Our View: State must take lead on frac sand study
Like sands through the hourglass, the clock is ticking inevitably toward a full-scale, state-ordered study into the effects of frac-sand mining upon Minnesota's roads, groundwater, landscape, air quality and the health of those who live near the mines or along transportation routes. That's our conclusion after the Minnesota Pollution Control Agency and the Minnesota Department of Health each sent letters to the Winona County Board requesting the county order a full Environmental Impact Statement concerning two proposed frac-sand mines.
The two sites in Saratoga Township — called the Yoder and Dabelstein mines — already have completed Environment Assessment Worksheets, which are far less rigorous (and less expensive) than an EIS, which could take two years to complete. Public comment has just opened on a third mine in Saratoga Township, the Nisbit site, which is a few miles south of the other two.
This is the first time these state agencies have requested an EIS for a frac-sand mine, and the stakes are high. The Minnesota side of the Mississippi River has some of the nation's richest deposits of frac sand, which is a crucial raw material in the nation's booming oil and gas industry. Estimates from the mining and energy industries project that employment related to sand mining in Minnesota could grow from its current level of 19,000 to more than 40,000 by 2035 — more than 1 percent of the state's total workforce.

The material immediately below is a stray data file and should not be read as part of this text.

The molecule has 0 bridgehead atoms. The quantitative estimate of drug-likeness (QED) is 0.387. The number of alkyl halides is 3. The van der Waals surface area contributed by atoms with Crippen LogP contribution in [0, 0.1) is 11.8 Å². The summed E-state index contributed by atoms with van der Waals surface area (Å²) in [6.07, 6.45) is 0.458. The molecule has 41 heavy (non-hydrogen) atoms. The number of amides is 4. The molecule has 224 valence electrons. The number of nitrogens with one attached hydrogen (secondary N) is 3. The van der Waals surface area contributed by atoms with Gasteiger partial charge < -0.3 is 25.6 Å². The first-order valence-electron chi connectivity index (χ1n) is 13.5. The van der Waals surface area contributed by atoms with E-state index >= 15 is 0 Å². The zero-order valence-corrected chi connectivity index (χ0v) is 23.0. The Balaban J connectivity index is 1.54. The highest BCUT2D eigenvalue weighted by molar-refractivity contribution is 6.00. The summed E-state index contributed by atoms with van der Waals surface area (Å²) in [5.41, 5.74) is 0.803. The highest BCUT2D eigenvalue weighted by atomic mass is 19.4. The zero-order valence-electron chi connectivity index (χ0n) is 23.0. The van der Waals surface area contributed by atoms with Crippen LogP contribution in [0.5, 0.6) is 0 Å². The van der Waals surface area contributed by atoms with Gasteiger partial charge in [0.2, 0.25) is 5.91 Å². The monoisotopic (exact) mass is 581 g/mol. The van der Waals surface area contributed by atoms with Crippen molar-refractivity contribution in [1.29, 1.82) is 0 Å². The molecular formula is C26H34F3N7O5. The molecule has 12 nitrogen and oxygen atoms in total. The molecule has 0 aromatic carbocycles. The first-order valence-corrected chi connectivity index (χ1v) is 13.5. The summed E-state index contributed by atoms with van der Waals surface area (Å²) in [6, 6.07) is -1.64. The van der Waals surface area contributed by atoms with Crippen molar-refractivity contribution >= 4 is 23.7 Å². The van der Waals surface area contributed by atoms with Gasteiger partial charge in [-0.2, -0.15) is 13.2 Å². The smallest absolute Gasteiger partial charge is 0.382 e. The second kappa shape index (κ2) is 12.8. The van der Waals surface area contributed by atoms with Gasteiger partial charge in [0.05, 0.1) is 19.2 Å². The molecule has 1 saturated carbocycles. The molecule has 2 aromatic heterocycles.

So it's safe to say Winona County's decision about whether to order the EIS (a vote could come as early as March 5) will reverberate from Winona up through Red Wing. Requiring a full EIS can effectively kill a proposal, as investors often choose to seek sites with lower start-up costs and a faster timeline and return on investment.
But before all eyes focus on Winona County, they'll focus on St. Paul. The Legislature is scheduled to begin holding hearings related to frac sand on Feb. 19, and it's possible that, by the session's end, the state will have ordered a Generic Environmental Impact Statement on frac-sand mining.
That would be the wisest course of action. Granted, such an order would tap the brakes on frac-sand mining in Minnesota for a year or two, but the alternative is likely to be an endless series of localized legal battles about individual mines. Such squabbles would consume a lot of time and money while doing little to further our knowledge about whether airborne silica dust poses a health threat to people who live near sand mines, processing plants or roads where the sand is hauled.
Furthermore, we need to remember Minnesota's streams and aquifers don't honor the borders between townships and counties. A supposedly "localized" problem caused by a sand mine could trickle down into a lot of wells.
With so much at stake, the state can't afford to stay on the sidelines while local governments struggle to write their own rules. A General Environmental Impact Statement on frac-sand mining will fill in a lot of the knowledge gaps for cities, counties and townships, thus, allowing them to make fully informed decisions that — we hope — will protect our environment while allowing the safe extraction and transport of this valuable resource.